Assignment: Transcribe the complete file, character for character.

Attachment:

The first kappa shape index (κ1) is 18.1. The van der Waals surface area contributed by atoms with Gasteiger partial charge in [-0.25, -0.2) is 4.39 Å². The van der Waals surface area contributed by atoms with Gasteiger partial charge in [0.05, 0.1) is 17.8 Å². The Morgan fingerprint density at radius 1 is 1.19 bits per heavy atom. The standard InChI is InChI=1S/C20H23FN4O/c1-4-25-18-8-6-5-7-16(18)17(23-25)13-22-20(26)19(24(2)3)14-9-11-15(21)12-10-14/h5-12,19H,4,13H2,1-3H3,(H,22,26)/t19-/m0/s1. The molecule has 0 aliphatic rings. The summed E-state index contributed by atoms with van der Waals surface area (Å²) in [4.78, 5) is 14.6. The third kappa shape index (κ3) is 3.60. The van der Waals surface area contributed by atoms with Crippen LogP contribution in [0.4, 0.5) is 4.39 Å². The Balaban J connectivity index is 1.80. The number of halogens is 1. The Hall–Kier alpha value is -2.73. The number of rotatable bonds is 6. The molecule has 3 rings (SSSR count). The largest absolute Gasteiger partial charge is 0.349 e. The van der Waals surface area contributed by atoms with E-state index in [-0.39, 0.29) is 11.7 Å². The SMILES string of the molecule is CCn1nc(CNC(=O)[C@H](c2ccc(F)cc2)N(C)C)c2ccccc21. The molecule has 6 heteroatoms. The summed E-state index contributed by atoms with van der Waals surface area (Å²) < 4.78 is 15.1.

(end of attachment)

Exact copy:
The first kappa shape index (κ1) is 18.1. The van der Waals surface area contributed by atoms with Gasteiger partial charge in [-0.25, -0.2) is 4.39 Å². The van der Waals surface area contributed by atoms with Gasteiger partial charge in [0.05, 0.1) is 17.8 Å². The Morgan fingerprint density at radius 1 is 1.19 bits per heavy atom. The standard InChI is InChI=1S/C20H23FN4O/c1-4-25-18-8-6-5-7-16(18)17(23-25)13-22-20(26)19(24(2)3)14-9-11-15(21)12-10-14/h5-12,19H,4,13H2,1-3H3,(H,22,26)/t19-/m0/s1. The molecule has 0 aliphatic rings. The summed E-state index contributed by atoms with van der Waals surface area (Å²) in [4.78, 5) is 14.6. The third kappa shape index (κ3) is 3.60. The van der Waals surface area contributed by atoms with Crippen LogP contribution in [0.4, 0.5) is 4.39 Å². The Balaban J connectivity index is 1.80. The number of halogens is 1. The Hall–Kier alpha value is -2.73. The number of rotatable bonds is 6. The molecule has 3 rings (SSSR count). The largest absolute Gasteiger partial charge is 0.349 e. The van der Waals surface area contributed by atoms with E-state index in [-0.39, 0.29) is 11.7 Å². The SMILES string of the molecule is CCn1nc(CNC(=O)[C@H](c2ccc(F)cc2)N(C)C)c2ccccc21. The molecule has 6 heteroatoms. The summed E-state index contributed by atoms with van der Waals surface area (Å²) < 4.78 is 15.1.